Use your investment allowance before law changes

The annual investment allowance is set to be cut – possibly sharply – in December, meaning farmers won’t be able to get such up-front tax relief on capital purchases. So how can they make the most of this valuable relief before the law changes?

According to Andrew Vickery, head of rural services at accountant Old Mill, it is all about the timing and payment terms of eligible investments.

See also: Advice on avoiding hefty new tax on farmhouses

“The only problem is that we don’t know what the cap is going to be reduced to.” At the moment, farmers can offset eligible purchases of up to £500,000 a year against profits, with anything over and above that being written down at 5% a year.

Initially chancellor George Osborne announced the cap would return to £25,000 from 31 December 2015, although he has since suggested it won’t fall as low as that. And of course the outcome of the general election introduces further uncertainty, says Mr Vickery. “There tends to be an emergency Budget after an election, so hopefully that will provide some clarification.”

What qualifies?

So what kind of purchases qualify for the AIA? “Any moveable plant and machinery is fine – so all farm equipment, from tractors to mobile grain driers, is eligible,” says Mr Vickery.

However, the reach is far greater than that. “For example, if you’re erecting a grain store or building a reservoir, the integral fixtures and fittings – and labour costs to install them – will qualify,” he adds. This could include ducting, bay separators, electrical and lighting systems, water pumps and so on.

“You just have to make sure that when the work is done that the fixtures and fittings are billed separately from the actual building, which isn’t eligible,” explains Mr Vickery. “And if you’re getting repairs done at the same time, make sure they are also billed separately as they are fully tax deductible.”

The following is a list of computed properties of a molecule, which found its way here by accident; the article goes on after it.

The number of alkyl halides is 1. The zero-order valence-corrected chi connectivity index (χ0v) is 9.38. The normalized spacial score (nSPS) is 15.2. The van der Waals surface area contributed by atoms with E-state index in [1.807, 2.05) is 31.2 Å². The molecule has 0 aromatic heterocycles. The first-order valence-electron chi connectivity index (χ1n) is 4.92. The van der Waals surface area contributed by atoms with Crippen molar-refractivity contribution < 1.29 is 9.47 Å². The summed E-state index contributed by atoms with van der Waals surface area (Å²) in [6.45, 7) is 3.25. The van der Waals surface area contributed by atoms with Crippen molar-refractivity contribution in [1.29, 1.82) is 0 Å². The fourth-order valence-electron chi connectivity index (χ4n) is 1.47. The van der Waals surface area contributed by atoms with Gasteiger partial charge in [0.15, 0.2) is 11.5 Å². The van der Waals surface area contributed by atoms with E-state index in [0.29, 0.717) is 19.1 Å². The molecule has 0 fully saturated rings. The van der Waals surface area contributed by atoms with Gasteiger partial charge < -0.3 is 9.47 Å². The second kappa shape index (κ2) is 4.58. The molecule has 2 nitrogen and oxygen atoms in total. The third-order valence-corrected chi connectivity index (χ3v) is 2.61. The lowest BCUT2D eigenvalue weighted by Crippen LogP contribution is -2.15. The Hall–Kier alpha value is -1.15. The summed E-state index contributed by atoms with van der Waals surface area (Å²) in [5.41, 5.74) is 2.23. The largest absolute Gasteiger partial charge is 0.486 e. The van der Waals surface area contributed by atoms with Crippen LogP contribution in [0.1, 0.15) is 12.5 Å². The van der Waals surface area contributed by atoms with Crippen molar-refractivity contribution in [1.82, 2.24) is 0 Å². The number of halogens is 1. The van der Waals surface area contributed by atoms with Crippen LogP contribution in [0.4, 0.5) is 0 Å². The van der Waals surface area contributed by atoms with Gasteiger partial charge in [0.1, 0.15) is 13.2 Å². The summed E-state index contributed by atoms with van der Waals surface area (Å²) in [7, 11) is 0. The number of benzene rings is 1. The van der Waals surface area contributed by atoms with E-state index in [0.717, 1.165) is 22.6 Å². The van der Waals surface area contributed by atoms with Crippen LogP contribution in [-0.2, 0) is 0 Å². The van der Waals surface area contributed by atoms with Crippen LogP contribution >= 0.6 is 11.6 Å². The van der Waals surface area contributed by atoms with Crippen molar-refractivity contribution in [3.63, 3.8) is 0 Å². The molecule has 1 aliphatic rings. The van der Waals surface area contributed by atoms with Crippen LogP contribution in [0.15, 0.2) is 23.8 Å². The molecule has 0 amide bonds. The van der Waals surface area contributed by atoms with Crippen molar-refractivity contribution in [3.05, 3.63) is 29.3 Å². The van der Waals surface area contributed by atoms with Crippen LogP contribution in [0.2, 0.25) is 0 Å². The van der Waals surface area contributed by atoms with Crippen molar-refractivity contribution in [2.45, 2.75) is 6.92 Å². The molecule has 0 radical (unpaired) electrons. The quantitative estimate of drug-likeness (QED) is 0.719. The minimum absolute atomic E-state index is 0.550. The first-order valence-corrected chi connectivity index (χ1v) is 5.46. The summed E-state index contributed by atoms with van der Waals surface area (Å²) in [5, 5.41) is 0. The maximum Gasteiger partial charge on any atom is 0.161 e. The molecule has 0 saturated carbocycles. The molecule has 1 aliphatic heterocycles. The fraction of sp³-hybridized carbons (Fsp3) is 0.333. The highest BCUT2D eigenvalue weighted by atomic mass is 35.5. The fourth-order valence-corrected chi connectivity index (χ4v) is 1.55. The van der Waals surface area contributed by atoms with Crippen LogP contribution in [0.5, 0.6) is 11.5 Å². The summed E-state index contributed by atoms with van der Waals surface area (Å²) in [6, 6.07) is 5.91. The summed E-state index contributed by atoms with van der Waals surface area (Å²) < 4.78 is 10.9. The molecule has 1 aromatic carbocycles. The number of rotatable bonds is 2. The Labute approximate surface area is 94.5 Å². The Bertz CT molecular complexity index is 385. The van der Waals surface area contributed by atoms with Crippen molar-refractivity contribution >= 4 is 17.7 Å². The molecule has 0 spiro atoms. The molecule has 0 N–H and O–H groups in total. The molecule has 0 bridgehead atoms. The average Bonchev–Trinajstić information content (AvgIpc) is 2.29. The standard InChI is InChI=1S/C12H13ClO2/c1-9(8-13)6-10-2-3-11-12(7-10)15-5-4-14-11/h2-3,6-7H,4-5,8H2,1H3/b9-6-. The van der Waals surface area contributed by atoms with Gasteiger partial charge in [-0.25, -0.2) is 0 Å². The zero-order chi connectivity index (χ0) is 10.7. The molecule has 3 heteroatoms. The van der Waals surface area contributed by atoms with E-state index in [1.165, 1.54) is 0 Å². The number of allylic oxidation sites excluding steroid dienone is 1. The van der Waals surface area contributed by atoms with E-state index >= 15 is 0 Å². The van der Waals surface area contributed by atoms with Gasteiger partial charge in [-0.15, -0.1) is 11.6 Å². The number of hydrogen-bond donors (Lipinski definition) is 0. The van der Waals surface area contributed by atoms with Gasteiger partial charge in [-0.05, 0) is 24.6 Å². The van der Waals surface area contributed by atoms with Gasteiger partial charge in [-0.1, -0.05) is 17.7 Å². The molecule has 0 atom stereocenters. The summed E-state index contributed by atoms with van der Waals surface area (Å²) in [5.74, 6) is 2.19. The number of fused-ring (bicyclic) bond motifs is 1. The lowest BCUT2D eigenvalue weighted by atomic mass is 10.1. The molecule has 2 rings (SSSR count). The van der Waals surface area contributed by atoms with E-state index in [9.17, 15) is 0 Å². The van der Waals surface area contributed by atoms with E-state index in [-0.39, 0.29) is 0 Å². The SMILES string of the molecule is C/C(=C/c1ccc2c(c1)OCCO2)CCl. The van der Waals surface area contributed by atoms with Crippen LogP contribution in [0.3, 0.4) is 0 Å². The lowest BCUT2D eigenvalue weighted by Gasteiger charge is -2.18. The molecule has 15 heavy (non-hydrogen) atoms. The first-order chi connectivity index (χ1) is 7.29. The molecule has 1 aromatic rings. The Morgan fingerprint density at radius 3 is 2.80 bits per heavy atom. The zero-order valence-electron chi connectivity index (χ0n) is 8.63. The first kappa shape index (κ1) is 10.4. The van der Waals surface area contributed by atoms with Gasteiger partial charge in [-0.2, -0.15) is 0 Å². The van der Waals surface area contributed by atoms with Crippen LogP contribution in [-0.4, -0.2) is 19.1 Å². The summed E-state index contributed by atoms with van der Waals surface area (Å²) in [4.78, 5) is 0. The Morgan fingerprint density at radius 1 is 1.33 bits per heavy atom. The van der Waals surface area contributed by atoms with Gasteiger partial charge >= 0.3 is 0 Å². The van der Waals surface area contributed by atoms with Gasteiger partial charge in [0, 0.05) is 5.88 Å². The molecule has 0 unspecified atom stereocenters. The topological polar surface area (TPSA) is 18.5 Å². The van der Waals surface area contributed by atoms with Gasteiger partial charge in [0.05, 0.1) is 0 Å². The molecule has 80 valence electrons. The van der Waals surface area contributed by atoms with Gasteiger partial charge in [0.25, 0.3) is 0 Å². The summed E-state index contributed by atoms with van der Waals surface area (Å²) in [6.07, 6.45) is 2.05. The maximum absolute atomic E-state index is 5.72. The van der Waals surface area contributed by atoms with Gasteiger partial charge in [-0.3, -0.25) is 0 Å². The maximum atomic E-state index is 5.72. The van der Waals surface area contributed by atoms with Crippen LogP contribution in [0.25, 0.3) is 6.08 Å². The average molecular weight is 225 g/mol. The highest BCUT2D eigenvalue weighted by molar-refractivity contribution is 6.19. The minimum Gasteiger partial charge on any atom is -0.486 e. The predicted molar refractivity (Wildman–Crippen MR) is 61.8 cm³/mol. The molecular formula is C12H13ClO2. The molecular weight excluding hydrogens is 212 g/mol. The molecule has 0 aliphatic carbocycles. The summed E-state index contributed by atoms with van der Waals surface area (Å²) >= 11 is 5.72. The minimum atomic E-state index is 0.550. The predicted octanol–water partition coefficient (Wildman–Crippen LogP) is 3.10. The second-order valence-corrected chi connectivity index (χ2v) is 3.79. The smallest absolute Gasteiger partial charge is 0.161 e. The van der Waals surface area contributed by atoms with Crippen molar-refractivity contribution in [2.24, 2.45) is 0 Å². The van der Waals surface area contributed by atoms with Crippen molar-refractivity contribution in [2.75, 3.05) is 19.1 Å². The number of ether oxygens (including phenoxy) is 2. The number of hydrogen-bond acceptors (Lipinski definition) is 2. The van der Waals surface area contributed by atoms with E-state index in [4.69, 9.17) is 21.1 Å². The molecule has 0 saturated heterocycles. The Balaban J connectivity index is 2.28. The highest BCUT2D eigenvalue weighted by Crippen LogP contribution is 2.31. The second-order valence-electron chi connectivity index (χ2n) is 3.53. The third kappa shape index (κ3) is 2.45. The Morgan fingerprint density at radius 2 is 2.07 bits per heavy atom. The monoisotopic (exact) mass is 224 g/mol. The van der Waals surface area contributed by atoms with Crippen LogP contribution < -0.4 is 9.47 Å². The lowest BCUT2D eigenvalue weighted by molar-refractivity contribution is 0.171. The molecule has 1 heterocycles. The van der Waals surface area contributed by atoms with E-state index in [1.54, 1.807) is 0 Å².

The level of AIA available to farmers will depend on their business year-end, as it will reduce proportionally according to the months left in the calendar year.

Timing is key

So to make full use of the tax relief, a business with a September 2015 year-end should claim the full £500,000 allowance by making the purchases before 30 September. If they were to leave the purchase until December 2015 they would only get three months’ worth of the £500,000 level and nine months of the lower rate, potentially reducing the allowance to about £144,000. Any purchase left until January 2016 might only attract  a £19,000 allowance – nine months’ worth of the lower rate.

However, the finance terms also play a part. “If you buy something outright, that is fine – but with cashflow as tight as it is, many people will opt for hire purchase instead,” says Mr Vickery. In that case, the relevant date is when the machinery is brought into use on the farm, not the date of the purchase.

“If you’re buying a combine, for example, you need to make sure it’s brought into use on the farm before the relevant period expires, or you’ll only get relief on the payments you’ve made.”

That said, it’s vital that farmers do not make purchase decisions purely for tax reasons, warns Rob Coote, head of client accounting at Bidwells consultants.

“The tax tail should never wag the dog. You always have to look at whether any investment is right for your business first.” And of course, in the long run the tax relief is the same, whether it’s written off in the first year or steadily over a number of years.

Future tax trap

“If you are planning to buy some kit anyway, then it makes sense to bring the purchase forward by a month to make the most of the AIA,” says Mr Coote. “However, if you’ve got a regular replacement policy then be aware that you could be hit with a big tax bill a few years down the line when you sell or trade-in that machine and purchase another.”

This is because the machine is valued at zero once the 100% tax relief has been used. When it is sold, that effectively crystallises a taxable profit with the resultant tax charge, and of course the benefit of the AIA may have been long forgotten.

Another fairly obvious factor is that the business needs to be making a profit on which to offset the AIA. “You can use it to create a loss, and carry that forward” says Mr Coote. “I’m not saying that you shouldn’t make the most of the AIA while it’s at the higher level, just make sure you do it with your eyes open to the overall tax effect.”

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